Then, start speaking up.  

……………………………………………………..

As originally published in the Hope’s Promise blog

8 thoughts on “Speak for Those Who Cannot

  1. How lucky and timely for me for the opportunity to read your post. I’m online rarely, so stay behind.
    When I read the title and began to read your post, I applied that to my own ‘push/pull’ to speak for nature’s rights – to speak up/against the ongoing desecration of the vanishing forests. At times I wonder if I should mind my own business, stick to parameters much closer to my core living space – yet nature is deeply embedded in my own life… My recent ‘speaking up’ has actually made a difference, and a meeting next week with the ‘governor’ will be to view certain areas and discuss what can be done to halt the desecration…

    Then I continued reading, with tears in my eyes, as you shared so many facets of the not-so-pretty side of human nature. I thave endured periods of ‘silent suffering’ – showing a smile to the world while the personal/private side was quietly shattering. Now back in the sunshine, it’s easy for me to detect others who sometimes wear that same mask. I ask no questions but share what I can – and hopefully by my own now-positive life – show by example that there’s brilliant light at the end of the tunnel. With most of those people, they almost always ‘eventually’ share – when they are ready.. and they know that they have a patient and unjudging ear so that they can purge…

    Recently a friend asked me, ‘do you remember when —-‘ and my reply was, ‘and now that i’m much stronger, i probably would have gone into the ocean, snatched that child from that man’s arms, pushed him down and caused a big scene.’

    at the time of the event, i stated what i might be capable of doing in the future – to speak up for those who can’t, and just saying it made me burst into tears – which did not cease for at least five minutes. she then stated very quietly, ‘i knew that was going to bother you – but not that much.’

    I’ve found my backbone, and my voice is usually intact as well. Thank you for reminding us to speak up for those who cannot.

    Liked by 1 person

    • You have such a way of encouraging me and I admire your passion for art and for what is right. I’m so thankful you are standing up and drawing awareness of the government to desecration of beauty! It matters so much. I’ve learned much from my son, now 21. I tend to step back and think others have so much more expertise, skill, etc. to handle situations. But when he was 16, he was playing tennis at our urban school near bustling streets and there was an accident at the intersection bordering the court. He didn’t even think twice – he rushed to the accident along with another man. He was a teenager with no medical training. But he and the other man arrived on scene and comforted and cared for an injured victim until emergency personnel arrived on scene and took over. I learned from him to rush to those who are hurting and offer whatever I have and trust that it’s enough. If I witness it, it’s an invitation to move towards it. I’m so thankful for my Jacob.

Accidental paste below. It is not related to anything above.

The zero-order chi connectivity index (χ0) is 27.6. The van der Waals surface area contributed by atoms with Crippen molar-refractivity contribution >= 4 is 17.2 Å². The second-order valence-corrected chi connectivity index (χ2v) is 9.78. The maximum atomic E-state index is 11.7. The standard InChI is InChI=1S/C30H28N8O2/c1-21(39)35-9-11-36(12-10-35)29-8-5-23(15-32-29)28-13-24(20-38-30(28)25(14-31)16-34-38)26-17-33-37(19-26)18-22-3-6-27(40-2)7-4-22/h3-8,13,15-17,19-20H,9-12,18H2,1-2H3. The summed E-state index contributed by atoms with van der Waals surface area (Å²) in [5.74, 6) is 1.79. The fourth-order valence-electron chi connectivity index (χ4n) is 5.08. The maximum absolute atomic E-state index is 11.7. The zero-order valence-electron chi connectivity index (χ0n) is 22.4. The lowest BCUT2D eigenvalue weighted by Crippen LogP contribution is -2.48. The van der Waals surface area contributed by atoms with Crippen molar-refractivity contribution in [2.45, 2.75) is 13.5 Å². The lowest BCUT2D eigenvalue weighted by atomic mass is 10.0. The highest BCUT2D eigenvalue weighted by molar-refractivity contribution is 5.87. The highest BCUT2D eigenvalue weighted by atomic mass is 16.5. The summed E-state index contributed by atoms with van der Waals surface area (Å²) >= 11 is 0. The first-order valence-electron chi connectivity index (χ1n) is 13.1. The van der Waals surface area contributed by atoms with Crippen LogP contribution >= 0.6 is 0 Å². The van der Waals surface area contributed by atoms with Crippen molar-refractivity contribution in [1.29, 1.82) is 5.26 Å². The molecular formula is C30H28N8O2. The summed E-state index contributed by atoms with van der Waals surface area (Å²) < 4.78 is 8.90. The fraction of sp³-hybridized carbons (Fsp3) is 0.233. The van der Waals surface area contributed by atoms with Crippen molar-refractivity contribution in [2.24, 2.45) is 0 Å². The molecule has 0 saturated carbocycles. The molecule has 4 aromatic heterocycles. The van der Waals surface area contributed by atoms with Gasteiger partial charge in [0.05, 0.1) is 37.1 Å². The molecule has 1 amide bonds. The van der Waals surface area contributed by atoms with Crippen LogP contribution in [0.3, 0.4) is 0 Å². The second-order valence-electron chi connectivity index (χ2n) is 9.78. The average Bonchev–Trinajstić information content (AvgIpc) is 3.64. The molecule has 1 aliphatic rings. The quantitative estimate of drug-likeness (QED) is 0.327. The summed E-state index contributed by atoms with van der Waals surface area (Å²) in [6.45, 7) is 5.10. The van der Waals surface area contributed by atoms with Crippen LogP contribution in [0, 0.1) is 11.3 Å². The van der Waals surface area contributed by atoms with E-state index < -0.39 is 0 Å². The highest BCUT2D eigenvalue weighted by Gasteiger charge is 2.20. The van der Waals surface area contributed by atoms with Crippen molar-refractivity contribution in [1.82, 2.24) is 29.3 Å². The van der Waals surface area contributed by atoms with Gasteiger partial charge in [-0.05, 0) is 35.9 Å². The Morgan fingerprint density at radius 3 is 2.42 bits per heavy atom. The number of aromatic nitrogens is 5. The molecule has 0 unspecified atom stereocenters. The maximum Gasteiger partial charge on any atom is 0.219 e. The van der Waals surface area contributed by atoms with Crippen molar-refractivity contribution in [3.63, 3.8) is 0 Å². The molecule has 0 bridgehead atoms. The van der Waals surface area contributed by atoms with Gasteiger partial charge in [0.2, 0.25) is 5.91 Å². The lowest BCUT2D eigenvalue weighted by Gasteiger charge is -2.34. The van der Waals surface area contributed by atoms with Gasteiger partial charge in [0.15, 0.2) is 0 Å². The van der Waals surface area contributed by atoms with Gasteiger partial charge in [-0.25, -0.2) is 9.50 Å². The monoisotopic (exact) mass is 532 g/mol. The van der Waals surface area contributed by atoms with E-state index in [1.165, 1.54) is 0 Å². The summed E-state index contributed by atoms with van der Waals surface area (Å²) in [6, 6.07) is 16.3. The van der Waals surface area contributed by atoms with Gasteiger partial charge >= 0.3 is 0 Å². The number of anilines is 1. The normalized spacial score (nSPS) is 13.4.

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  2. Thank you so much for this much needed message, Colleen, and thank you so much for reblogging it, Alethea. When I was a little child, I was the one who needed the help, and no one was there for me either. But it gave me the strength and heart to reach out to others who have needed various kinds of help. I have been able to be there, and to listen to what they have to say no matter how bad it is because I know what that feels like and how it might just save a child’s life to be there for them when they feel they have nowhere to turn. I remember working at a wealthy school district, and the teacher of a study class kept asking me why the children could not sit still and study, were falling asleep in class, and were totally unruly. I told him, “It’s simple. They are hungry.” Then I asked him if I could bring some food and juice to class for an experiment and he let me. The school district could have fired me for it, but I brought sandwich materials of all kinds, water, juice and fruit. When the children came in, I told them that the first thing I wanted them to do when they came in was to get some food – make one or more sandwiches, etc. and they could go back for more. One of the kids came and put a jar on the table, and the kids decided that if they could put a little contribution in the jar, they could, and if they didn’t it was ok. Within several days, there was a total change in the classroom with behavior, morale, and overall good working. Those who could put in a good amount and no one was left hungry. I had enough to keep bringing in more food each day for them.

    So for some issues, before anyone jumps to conclusions and thinks children are just misbehaving for no reason, they might think about these things, and make sure the children have what they need instead of looking for reasons to punish them.

    Don’t wait for those with needs to come to you. Some are so ashamed of their situations, they will starve before they will ask for food. If they food is available for all, they will go and get something.

    Make sure that whenever you help a child or adult, etc. that their dignity and privacy is protected. That is critical. Just never turn anyone away.